You may or may not remember that I featured Myndi Shafer on my blog back in February of 2013 when she released her book, The Darkening. Well, today, she’s on my mind again because of a blog she posted yesterday. If you’ve ever struggled with your weight, and the hurtful things people say to you, I encourage you to click on this blue link and read [True] I Get Asked About My Pregnancy, Even When I’m Not Preggo.
Photo credit: Morguefile.com
Unlike so many others, this person wasn’t trying to be mean about Myndi’s weight, but the words were hurtful nonetheless.
For any of us struggling with weight issues, a question like that – whether intended to be hurtful or not – can ruin our day. And haunt us every time we take a bite of food, pull on our non-single-digit-size clothes, or look in a mirror.
We find ourselves comparing ourselves with anyone with a better figure than we have, and we come up wanting. Wanting to be like them. Wanting to fix whatever is wrong with us so we look like them. Wanting to wake up and find that this was all a bad dream.
But for whatever reason, our reality is what it is. Do I struggle with weight? You bet. Blood test results from twelve years ago show I had hypothyroidism. Who knows how long that’s been going on? Or why the doctor I had at the time chose to ignore those numbers? Add to that what was likely an issue for gluten for most of my life, and then the car accident that almost put me in a wheelchair … yeah, I struggle.
Everyone else with weight issues struggles too. Maybe your reasons are different than mine, but they’re still valid.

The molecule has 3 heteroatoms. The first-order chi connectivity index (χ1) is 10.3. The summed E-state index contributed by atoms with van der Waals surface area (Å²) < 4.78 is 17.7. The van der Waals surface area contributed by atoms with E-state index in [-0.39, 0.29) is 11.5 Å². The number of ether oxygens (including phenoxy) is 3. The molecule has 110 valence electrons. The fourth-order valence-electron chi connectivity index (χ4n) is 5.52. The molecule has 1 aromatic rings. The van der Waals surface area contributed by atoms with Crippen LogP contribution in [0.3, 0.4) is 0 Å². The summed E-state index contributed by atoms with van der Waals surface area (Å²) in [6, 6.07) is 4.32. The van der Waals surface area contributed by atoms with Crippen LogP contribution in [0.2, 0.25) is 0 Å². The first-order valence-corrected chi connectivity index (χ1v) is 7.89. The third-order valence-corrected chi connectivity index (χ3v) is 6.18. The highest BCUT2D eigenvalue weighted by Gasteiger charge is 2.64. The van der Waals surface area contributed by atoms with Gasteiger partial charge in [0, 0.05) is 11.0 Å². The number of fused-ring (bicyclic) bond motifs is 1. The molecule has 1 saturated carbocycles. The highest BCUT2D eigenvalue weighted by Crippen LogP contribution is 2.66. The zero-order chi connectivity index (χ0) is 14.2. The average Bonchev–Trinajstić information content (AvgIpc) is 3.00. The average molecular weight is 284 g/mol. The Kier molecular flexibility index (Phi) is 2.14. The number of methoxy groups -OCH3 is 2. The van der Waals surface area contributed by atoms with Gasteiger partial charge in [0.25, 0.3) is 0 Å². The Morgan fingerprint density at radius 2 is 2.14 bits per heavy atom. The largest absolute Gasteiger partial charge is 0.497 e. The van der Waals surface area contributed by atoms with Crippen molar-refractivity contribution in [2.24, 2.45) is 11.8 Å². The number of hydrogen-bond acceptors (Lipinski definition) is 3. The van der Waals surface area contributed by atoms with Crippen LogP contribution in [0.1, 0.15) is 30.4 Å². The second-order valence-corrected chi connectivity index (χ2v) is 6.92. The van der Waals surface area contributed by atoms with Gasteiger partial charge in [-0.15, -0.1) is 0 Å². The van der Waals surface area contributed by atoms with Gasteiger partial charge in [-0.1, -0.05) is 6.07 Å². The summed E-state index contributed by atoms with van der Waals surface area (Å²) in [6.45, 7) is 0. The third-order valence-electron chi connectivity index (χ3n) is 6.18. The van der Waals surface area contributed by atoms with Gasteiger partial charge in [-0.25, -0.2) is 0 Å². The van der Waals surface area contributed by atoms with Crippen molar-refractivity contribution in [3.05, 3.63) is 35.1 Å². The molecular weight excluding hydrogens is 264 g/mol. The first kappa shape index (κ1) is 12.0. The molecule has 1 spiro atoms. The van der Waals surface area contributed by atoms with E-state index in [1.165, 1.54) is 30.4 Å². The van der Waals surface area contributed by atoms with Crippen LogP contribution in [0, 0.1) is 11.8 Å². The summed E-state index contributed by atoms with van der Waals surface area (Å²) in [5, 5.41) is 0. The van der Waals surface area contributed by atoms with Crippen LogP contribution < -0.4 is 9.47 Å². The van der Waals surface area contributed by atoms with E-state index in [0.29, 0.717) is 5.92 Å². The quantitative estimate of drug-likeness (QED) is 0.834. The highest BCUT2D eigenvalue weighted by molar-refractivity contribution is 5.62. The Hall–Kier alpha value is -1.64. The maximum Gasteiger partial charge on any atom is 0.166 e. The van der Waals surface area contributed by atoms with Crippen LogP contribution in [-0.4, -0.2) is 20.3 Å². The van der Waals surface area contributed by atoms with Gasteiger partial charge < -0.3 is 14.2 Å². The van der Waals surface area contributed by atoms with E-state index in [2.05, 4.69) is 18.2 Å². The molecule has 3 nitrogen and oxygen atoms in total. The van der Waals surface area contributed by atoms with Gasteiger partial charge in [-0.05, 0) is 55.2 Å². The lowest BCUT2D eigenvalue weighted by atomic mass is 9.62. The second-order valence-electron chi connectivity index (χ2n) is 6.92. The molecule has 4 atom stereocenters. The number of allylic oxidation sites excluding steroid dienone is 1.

Judgmental people don’t have a clue as to why we don’t fit their idea of acceptable. They don’t care either. No excuse or reason will be good enough for them because in their opinion, we’re flawed. We’re not part of the beautiful crowd that meets with their approval.
The question is….
Why do we need their approval?
Why do we allow the hurtful words of rude people to damage our self-esteem? They don’t know about or understand our struggles. They don’t know what we deal with physically or emotionally. They don’t care.
So why do we care about them and their words and opinions?
We may have weight issues, but that’s not who we are. Yes, it would be better if we could reach our ideal weight, but even if we never do, we are not our size. Our size is a part of who we are, but the important parts of us – that’s our hearts and our minds.
Our bodies are just the packaging. The gift wrap. And even though I know being able to drop a few pounds would make me healthier, anyone who judges me based on my packaging isn’t someone who matters. Because those that matter don’t care about the outside. They care about what’s inside. They care about who we really are.
That’s why, after the first of the year, I’m starting a new series. I’ve been planning it for a few months now, and am very excited about the project. It’s going to be about real people. Not the beautiful, rich, perfect people we read about in most books that have been written (some of them by me). Yeah, there are plenty of those out there, but I want to write about people like us. Your average, everyday people who struggle with issues like weight, whether it’s too much or not enough, not being tall enough, being too short, having a big nose, or a small nose, or a bald spot, or whatever it is that makes us normal.
Because I think it’s time we normal, average people with real-life struggles have some representation too. That we see that while we may have some flaws, flaws are normal. We’re not lacking. We’re not defective. And we’re not supposed to live up to the standards set by judgmental, obnoxious people.
This song does have some cursing in it (not a lot), but the first time I heard it, I loved it. This is the attitude we all need to have…